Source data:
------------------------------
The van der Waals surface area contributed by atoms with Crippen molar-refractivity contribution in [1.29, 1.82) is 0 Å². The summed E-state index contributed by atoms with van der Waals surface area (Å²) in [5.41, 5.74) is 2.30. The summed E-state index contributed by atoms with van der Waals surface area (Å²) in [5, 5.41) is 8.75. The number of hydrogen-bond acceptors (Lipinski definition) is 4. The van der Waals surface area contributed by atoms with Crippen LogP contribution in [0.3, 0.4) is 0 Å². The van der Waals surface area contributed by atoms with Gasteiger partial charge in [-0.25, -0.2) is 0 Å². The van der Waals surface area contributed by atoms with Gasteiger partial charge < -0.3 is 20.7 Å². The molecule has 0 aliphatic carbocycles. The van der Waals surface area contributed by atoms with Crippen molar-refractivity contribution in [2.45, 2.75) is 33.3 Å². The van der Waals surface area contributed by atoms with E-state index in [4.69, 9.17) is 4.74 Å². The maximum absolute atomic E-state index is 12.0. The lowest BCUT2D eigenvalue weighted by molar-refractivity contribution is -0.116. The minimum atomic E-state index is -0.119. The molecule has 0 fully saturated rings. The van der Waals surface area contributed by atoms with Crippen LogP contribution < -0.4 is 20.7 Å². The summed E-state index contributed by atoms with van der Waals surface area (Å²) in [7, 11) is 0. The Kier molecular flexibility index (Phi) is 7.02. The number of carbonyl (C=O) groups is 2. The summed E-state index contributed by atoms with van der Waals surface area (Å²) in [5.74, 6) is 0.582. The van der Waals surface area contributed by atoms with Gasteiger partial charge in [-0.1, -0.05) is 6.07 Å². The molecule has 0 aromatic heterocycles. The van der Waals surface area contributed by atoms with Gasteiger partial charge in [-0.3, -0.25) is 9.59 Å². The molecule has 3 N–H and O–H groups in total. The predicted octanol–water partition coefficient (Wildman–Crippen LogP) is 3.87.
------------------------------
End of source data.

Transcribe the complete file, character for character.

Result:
The van der Waals surface area contributed by atoms with Crippen molar-refractivity contribution in [1.29, 1.82) is 0 Å². The summed E-state index contributed by atoms with van der Waals surface area (Å²) in [5.41, 5.74) is 2.30. The summed E-state index contributed by atoms with van der Waals surface area (Å²) in [5, 5.41) is 8.75. The number of hydrogen-bond acceptors (Lipinski definition) is 4. The van der Waals surface area contributed by atoms with Crippen LogP contribution in [0.3, 0.4) is 0 Å². The van der Waals surface area contributed by atoms with Gasteiger partial charge in [-0.25, -0.2) is 0 Å². The van der Waals surface area contributed by atoms with Gasteiger partial charge < -0.3 is 20.7 Å². The molecule has 0 aliphatic carbocycles. The van der Waals surface area contributed by atoms with Crippen molar-refractivity contribution in [2.45, 2.75) is 33.3 Å². The van der Waals surface area contributed by atoms with E-state index in [4.69, 9.17) is 4.74 Å². The maximum absolute atomic E-state index is 12.0. The lowest BCUT2D eigenvalue weighted by molar-refractivity contribution is -0.116. The minimum atomic E-state index is -0.119. The molecule has 0 fully saturated rings. The van der Waals surface area contributed by atoms with Crippen LogP contribution < -0.4 is 20.7 Å². The summed E-state index contributed by atoms with van der Waals surface area (Å²) in [7, 11) is 0. The Kier molecular flexibility index (Phi) is 7.02. The number of carbonyl (C=O) groups is 2. The summed E-state index contributed by atoms with van der Waals surface area (Å²) in [5.74, 6) is 0.582. The van der Waals surface area contributed by atoms with Gasteiger partial charge in [-0.1, -0.05) is 6.07 Å². The molecule has 0 aromatic heterocycles. The van der Waals surface area contributed by atoms with Gasteiger partial charge in [-0.3, -0.25) is 9.59 Å². The molecule has 3 N–H and O–H groups in total. The predicted octanol–water partition coefficient (Wildman–Crippen LogP) is 3.87.